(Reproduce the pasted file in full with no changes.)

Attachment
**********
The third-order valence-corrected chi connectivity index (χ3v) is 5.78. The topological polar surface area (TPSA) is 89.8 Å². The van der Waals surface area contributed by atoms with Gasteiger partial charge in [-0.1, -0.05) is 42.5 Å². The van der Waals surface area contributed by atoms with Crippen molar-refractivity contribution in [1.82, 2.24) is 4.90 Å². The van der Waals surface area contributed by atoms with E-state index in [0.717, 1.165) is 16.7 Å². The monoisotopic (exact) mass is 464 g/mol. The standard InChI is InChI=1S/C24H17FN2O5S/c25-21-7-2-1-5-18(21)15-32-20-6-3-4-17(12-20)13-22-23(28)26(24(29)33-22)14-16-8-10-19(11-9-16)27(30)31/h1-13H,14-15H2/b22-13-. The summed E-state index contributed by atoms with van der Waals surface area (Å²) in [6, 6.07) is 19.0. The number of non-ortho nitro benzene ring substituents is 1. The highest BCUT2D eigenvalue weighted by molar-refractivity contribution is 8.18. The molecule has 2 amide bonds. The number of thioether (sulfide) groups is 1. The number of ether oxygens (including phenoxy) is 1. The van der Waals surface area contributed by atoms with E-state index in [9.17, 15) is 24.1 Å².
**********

The third-order valence-corrected chi connectivity index (χ3v) is 5.78. The topological polar surface area (TPSA) is 89.8 Å². The van der Waals surface area contributed by atoms with Gasteiger partial charge in [-0.1, -0.05) is 42.5 Å². The van der Waals surface area contributed by atoms with Crippen molar-refractivity contribution in [1.82, 2.24) is 4.90 Å². The van der Waals surface area contributed by atoms with E-state index in [0.717, 1.165) is 16.7 Å². The monoisotopic (exact) mass is 464 g/mol. The standard InChI is InChI=1S/C24H17FN2O5S/c25-21-7-2-1-5-18(21)15-32-20-6-3-4-17(12-20)13-22-23(28)26(24(29)33-22)14-16-8-10-19(11-9-16)27(30)31/h1-13H,14-15H2/b22-13-. The summed E-state index contributed by atoms with van der Waals surface area (Å²) in [6, 6.07) is 19.0. The number of non-ortho nitro benzene ring substituents is 1. The highest BCUT2D eigenvalue weighted by molar-refractivity contribution is 8.18. The molecule has 2 amide bonds. The number of thioether (sulfide) groups is 1. The number of ether oxygens (including phenoxy) is 1. The van der Waals surface area contributed by atoms with E-state index in [9.17, 15) is 24.1 Å².